“The BOIE and the Speaker has ruled, and we will respect that.”
Asked if that means O’Toole would forbid his unvaccinated MPs from returning to Ottawa, a senior Conservative source told Global News that “it’s up to the Commons to make the rules … so that’s probably what (O’Toole’s) position will be.”
But Mathew Clancy, O’Toole’s director of media relations, clarified Friday that while O’Toole respects the decision, he does “not accept that the BOIE has the jurisdiction to infringe on a member’s right to take their seat in the House of Commons.”
If it truly is only a “handful” of Conservative MPs that remain unvaccinated, O’Toole could afford to lose them without changing the fundamental makeup of the House of Commons. Another conservative leader, Ontario Premier Doug Ford, made that calculation earlier in August when he booted MPP Rick Nicholls from the Progressive Conservative caucus over his refusal to show proof of vaccination.
Unlike Ford, however, O’Toole is facing serious discontent within his own caucus after last month’s election loss. And that caucus holds his political fate in their hands, after giving themselves the power to launch a leadership review.
That dynamic extends beyond just the vaccination issue.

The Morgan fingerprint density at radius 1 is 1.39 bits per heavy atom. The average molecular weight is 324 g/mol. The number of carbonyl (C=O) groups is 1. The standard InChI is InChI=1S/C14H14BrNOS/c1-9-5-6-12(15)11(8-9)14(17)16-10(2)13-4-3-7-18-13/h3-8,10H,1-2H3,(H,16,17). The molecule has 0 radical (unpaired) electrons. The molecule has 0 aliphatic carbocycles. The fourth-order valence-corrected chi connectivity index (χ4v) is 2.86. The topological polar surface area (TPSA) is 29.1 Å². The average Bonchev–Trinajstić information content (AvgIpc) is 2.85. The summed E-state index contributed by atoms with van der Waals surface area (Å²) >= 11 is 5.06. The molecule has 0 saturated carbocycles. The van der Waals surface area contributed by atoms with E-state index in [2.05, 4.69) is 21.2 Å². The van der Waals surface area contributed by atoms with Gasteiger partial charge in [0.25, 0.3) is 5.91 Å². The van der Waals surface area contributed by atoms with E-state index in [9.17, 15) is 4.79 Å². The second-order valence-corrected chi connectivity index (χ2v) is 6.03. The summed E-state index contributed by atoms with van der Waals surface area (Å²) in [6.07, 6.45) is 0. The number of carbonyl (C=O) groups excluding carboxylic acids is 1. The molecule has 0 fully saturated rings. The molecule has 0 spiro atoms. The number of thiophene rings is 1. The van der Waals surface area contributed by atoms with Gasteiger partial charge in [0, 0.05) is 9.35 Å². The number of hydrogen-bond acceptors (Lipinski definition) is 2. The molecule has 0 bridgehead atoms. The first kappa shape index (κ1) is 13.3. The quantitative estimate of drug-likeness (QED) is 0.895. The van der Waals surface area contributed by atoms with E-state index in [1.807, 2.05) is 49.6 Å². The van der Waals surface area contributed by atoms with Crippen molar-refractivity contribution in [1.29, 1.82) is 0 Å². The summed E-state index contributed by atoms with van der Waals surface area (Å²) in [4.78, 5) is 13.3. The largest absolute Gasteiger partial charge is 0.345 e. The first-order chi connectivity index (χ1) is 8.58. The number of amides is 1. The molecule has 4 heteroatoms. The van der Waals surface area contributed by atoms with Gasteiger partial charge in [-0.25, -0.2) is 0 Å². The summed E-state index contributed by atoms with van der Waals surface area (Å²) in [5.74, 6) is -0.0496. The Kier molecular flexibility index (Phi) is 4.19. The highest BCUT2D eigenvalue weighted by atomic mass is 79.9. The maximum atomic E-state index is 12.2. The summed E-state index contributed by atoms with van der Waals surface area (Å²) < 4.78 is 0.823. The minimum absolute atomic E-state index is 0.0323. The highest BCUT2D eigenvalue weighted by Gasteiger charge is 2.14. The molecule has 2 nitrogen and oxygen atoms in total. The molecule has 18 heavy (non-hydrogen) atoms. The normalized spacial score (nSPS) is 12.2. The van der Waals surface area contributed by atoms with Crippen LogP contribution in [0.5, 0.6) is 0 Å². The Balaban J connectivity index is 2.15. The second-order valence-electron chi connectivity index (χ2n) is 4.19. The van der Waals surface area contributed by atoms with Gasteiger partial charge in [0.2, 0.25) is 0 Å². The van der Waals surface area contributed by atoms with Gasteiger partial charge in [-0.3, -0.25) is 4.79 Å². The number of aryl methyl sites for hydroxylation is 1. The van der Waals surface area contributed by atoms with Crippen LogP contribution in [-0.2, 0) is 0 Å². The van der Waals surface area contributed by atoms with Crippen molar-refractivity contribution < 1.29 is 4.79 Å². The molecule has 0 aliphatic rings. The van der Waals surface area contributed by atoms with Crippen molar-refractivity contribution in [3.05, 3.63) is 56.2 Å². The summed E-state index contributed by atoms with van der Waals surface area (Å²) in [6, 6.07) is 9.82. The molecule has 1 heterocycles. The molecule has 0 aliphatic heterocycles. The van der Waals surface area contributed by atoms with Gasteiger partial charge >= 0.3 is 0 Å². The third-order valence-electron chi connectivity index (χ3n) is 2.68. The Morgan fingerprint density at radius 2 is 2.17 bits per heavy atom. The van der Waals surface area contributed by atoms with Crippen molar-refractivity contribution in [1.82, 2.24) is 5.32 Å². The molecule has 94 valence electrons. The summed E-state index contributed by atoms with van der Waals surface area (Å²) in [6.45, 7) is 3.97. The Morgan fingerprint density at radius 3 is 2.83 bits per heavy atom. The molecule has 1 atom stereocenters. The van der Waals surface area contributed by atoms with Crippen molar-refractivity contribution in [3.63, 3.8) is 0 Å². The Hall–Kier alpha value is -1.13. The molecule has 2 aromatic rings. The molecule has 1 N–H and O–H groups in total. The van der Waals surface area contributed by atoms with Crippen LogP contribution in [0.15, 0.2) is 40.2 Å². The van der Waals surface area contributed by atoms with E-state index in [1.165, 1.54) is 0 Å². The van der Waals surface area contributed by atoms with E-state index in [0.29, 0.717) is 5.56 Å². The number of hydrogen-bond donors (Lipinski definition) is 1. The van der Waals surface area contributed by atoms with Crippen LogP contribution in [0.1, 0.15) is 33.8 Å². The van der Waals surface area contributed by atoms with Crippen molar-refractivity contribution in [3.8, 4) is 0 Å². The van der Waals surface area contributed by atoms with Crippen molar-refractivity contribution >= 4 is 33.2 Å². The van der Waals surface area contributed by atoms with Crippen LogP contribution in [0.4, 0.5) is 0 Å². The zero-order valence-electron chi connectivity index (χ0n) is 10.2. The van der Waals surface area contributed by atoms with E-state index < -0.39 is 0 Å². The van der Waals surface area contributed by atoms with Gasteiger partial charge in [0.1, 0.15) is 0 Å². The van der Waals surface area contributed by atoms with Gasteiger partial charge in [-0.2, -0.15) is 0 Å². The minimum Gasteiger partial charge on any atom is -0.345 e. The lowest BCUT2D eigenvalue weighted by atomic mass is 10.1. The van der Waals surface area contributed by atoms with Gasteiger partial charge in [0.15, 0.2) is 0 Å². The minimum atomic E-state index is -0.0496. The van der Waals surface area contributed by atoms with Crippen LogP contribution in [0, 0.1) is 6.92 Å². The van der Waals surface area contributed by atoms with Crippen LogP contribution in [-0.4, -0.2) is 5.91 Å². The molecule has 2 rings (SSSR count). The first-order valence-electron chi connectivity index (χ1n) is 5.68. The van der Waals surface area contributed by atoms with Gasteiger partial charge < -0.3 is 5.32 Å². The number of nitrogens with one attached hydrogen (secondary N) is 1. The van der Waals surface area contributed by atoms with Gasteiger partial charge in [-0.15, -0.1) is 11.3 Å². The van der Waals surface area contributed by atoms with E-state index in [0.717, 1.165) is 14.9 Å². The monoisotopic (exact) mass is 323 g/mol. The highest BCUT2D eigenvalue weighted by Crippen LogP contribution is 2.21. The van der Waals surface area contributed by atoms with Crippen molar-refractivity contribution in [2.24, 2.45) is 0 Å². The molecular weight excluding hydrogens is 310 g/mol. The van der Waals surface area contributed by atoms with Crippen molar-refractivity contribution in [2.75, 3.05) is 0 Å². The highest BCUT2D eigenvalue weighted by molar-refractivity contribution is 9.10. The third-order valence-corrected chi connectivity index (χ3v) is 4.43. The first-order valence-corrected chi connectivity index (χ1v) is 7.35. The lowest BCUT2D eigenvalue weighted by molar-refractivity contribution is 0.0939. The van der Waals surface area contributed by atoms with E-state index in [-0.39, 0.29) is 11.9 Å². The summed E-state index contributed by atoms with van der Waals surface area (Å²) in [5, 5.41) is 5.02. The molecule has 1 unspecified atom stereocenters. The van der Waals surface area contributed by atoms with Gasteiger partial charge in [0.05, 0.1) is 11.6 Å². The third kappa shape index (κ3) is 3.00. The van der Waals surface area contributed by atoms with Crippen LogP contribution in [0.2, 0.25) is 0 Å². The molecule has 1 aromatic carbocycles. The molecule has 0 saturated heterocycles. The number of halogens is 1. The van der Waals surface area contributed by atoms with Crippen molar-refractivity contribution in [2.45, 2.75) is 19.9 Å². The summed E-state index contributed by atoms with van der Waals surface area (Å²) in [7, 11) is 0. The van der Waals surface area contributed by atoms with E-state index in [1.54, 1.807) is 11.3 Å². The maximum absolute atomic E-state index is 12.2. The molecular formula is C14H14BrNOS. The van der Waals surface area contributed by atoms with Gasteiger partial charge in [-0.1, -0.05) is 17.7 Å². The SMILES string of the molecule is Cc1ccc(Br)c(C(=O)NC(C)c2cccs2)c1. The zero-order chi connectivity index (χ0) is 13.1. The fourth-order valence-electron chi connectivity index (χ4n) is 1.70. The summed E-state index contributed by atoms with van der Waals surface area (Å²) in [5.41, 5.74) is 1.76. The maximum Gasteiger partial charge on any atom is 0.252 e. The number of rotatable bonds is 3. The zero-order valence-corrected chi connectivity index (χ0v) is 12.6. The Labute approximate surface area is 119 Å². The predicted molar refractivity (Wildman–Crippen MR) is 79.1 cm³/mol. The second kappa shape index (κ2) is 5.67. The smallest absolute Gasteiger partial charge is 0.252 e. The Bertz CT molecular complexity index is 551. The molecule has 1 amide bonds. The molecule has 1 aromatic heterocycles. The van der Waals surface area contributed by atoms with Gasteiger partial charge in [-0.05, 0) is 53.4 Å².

“Erin is in this, you know, nightmare scenario where … doing what he wants to do requires pissing off caucus and he can’t piss off caucus,” said one connected Conservative insider, who agreed to speak to Global News on the condition they not be named.
“Besides throwing someone out of shadow cabinet, how can he discipline someone? He can’t throw them out of the caucus. And unless it’s for an extremely obvious thing, caucus isn’t going to vote to get rid of them.”
Pollster Greg Lyle told Global News that the Conservative position on vaccinations — to encourage people to get them, but to oppose vaccine mandates in favour of offering a rapid testing option — hurt the party during the election, and remains an ongoing headache for O’Toole.
“The numbers are absolutely clear that one of the main things that stopped them from gaining ground was their position on the vaccinations,” Lyle said in an interview.
“The thing that I thought was really devastating was the Liberals ability to say, you know, Erin O’Toole says he wants to convince hesitant people to get the vaccination, but he can’t even convince his own caucus.”
The political pressure on O’Toole over vaccinations is unlikely to subside any time soon. Speaking to reporters Thursday, Prime Minister Justin Trudeau said it’s on O’Toole to explain “why he thinks people should not be fully vaccinated if they want to serve as members of Parliament.”
“It is puzzling to me that there are people out there who think that just because they are members of Parliament they do not need to keep themselves, their loved ones or their constituents safe when the vast majority of Canadians have done the right thing,” Trudeau said in Ottawa.
“It seems a very small thing that what we’re asking every Canadian who wants to go into a restaurant in Ontario, for example, where the House of Commons sits, to be fully vaccinated, we should be asking the same thing of members of Parliament as well. It’s not too much to ask.”
— with files from the Canadian Press.